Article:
Leader magazineASCL - Association of School and College Leaders

Changing direction

Payrise road sign

While a three-year pay deal offers stability, it has raised the stakes for school leaders' pay, says John Dunford, at a time when the stakes have never been higher.

The 2007 report of the pay review body (STRB) will set pay levels for the next three years. As we await its recommendations, school leaders face the usual dilemma. Teachers and leaders deserve to be more highly paid and the future of the profession needs them to be, yet we know that higher pay settlements will create difficulties for budgets, especially at a time when funding will be increasing more slowly than in recent years.

With the chancellor of the exchequer and, later, the prime minister (both were Gordon Brown at the time of the statements) having announced a limit of two per cent for public sector pay, there is a degree of inevitability about the STRB process this year.

For teachers, the stakes are higher than for other public sector employees, since we are subject to a three-year pay deal, with the two per cent limit likely to apply across all three years. Only if inflation is high during this period does a trigger offer the possibility of an extra pay rise.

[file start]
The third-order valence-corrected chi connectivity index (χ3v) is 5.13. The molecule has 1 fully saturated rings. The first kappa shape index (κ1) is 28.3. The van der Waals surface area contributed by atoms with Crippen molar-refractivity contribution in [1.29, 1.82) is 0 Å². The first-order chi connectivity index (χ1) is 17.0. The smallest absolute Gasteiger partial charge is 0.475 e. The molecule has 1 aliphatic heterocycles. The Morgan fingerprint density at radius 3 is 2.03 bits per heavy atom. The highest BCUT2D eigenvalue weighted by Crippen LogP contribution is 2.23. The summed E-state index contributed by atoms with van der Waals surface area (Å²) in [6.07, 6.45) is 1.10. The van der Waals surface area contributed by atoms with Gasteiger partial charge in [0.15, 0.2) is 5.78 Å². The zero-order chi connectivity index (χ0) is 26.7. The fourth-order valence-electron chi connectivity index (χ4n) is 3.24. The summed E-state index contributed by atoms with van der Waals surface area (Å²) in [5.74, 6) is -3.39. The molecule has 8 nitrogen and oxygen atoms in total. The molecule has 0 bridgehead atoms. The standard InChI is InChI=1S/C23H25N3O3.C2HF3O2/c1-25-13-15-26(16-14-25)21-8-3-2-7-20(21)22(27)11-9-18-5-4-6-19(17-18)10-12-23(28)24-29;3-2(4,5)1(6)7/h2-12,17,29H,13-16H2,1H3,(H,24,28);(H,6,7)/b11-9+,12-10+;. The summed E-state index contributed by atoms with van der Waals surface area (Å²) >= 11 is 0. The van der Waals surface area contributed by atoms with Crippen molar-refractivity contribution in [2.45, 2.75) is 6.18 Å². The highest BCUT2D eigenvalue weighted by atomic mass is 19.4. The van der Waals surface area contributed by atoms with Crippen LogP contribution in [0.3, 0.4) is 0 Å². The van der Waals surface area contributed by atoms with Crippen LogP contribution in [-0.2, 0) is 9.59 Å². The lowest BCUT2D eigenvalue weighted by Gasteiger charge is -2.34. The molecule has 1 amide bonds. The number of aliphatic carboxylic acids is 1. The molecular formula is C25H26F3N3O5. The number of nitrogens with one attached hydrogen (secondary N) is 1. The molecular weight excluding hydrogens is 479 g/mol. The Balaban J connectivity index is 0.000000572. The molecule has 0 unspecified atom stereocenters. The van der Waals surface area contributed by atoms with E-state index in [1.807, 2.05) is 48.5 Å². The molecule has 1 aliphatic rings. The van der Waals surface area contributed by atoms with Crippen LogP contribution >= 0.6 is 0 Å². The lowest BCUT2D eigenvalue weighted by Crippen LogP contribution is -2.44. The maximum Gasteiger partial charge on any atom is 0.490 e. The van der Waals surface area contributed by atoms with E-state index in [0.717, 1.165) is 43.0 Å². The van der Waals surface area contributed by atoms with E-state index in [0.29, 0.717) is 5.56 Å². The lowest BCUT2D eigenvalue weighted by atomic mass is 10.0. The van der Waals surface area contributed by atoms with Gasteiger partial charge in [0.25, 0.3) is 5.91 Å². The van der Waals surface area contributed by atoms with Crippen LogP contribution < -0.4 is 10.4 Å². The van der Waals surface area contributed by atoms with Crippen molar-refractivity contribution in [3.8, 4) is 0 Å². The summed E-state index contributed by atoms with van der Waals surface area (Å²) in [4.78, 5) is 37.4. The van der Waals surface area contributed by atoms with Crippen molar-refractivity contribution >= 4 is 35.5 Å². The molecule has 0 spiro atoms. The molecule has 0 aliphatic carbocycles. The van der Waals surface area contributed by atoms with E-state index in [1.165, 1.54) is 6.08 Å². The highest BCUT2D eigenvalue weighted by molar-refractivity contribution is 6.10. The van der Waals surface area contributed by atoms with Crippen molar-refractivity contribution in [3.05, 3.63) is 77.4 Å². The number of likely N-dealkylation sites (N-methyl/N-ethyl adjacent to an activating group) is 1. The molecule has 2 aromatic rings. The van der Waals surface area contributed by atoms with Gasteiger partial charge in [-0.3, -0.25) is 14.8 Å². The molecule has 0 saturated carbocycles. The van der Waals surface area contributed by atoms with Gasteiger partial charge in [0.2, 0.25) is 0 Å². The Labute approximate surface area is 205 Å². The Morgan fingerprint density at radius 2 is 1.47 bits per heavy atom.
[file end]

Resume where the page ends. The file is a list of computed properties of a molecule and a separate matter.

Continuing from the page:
Older members will doubtless remember the names Houghton and Clegg with a warm glow. Younger members need to know that Douglas (later Lord) Houghton and Professor Hugh Clegg chaired teachers' pay reviews in, respectively, 1974 and 1980. In each case, the review was established because teachers' pay had fallen so far behind that of other comparable jobs that there was a recruitment crisis.

In those days, teachers' pay was negotiated by the Burnham Committee where the teachers' side was dominated by the NUT and where we, as part of the 'joint four' unions and subsequently SHA, had very little influence.

The abolition of Burnham in the mid-1980s and the establishment of the STRB in 1991 were extremely good moves for this association, since the STRB process gives us an equal voice with all the other teacher associations and other statutory consultees.

Catch-up lessons

The STRB has been an effective body and so we have not needed another Houghton or Clegg to ride into teachers' pay on a white charger and save the situation.

For the first time since 1991, however, we shall be in need of a similar review by 2011 if a two per cent deal goes ahead for each of the next three years. Teachers' pay will once again have fallen behind and a catchup exercise will be urgently needed.